UNT Student Brings South African Jazz to Denton
When UNT’s Music Entrepreneurship made a call for original concert ideas, the likes of which the music program had never seen, student Simeon Davis immediately knew he had an idea from across the globe. Winner of the inaugural UNT Innovative Music Programming Competition, Davis and several other musicians will go on to perform a concert centered around South African jazz at the Greater Denton Arts Council on November 9th.
As a college freshman, Davis traveled from South Africa where he had been living for 17 years to study at UNT’s College of Music - and he brought his love of jazz with him. “The first jazz album I ever heard was actually South African jazz. In the seventh grade, my brother came home with an Abdullah Ibrahim record,” Davis recalls, remembering his first experiences with this different type of music. His teacher, UNT professor Brad Leali, reminds Davis to “get back to his roots,” and for Davis, this means educating others about the music he grew up on.
A major aspect of the Innovative Music Programming Competition was the need for a mixed media element. Recognizing the powerful combination of film and music, Davis chose to juxtapose important historical footage and speeches alongside works that express hope for the future of South Africa and the African continent as a whole. In the final round of the competition, Davis paired one work, entitled “Prayer for Nkosi” (from Marcus Wyatt’s 2002 release Africans in Space) next to footage from Nelson Mandela’s 1964 Rivonia Trial Speech–a landmark event in the history of South African democracy and the Anti-Apartheid Movement. Together, the works are forward-looking, emboldened and strengthened by one another.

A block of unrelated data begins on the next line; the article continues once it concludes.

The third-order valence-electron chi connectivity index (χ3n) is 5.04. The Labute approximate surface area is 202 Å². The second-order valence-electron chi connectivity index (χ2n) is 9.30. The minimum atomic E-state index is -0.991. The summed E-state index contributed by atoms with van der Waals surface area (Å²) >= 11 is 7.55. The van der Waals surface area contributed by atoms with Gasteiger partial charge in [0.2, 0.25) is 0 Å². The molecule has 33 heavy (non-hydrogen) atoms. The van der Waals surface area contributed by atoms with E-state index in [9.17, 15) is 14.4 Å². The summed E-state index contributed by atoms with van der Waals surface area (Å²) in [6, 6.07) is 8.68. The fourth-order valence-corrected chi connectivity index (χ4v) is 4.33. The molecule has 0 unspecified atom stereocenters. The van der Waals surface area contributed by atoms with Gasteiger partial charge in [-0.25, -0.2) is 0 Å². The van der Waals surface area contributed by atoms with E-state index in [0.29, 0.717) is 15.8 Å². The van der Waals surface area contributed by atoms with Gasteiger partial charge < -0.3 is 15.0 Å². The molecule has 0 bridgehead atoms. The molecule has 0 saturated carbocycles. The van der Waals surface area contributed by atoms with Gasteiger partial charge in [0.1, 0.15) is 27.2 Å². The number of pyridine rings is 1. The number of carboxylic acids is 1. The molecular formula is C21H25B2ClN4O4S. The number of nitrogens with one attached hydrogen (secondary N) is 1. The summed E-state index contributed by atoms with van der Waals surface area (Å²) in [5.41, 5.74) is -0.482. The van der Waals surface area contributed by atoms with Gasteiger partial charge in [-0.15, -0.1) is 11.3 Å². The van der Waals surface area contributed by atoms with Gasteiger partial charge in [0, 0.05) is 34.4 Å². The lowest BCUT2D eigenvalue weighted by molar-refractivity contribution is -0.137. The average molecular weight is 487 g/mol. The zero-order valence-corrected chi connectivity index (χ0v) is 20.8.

South African jazz is similar to American jazz in many ways, but Davis points towards different rhythmic grooves, chord progressions and timbres as distinguishing factors. “The typical tenor sax in Cape Town jazz is different from that of, say, hard bop or other styles,” he explains. Davis knows that each culture has different elements to contribute musically, and being a jazz musician merits the ability of being able to draw upon many styles. “Jazz ostensibly came from a blending of different culture, and so honoring the jazz tradition is moving forward and creating something new. The concert is a combination of looking back and looking forward, as jazz has always done.” Davis hopes that concert attendees will walk away with a broader musical perspective, and with their eyes and ears open to artists from other countries.
South African Jazz: A Multimedia Cultural Celebration will be performed November 9th, 7:00p.m. at the Greater Denton Arts Council, with arrangements by Simeon Nathanael Davis. The performers will include Jonathan Shier, Brendan Malloy, Chris Rodriguez-Chen, Alex Souris, Tanakrit Korat, Dylan Castilleja and Brett Lamel. Admission is free, but donations are encouraged–as are eager listeners ready to explore a sound that Denton has not yet had the pleasure of experiencing.
Header courtesy of Mallory Frenza
Header design courtesy of Mateo Granadas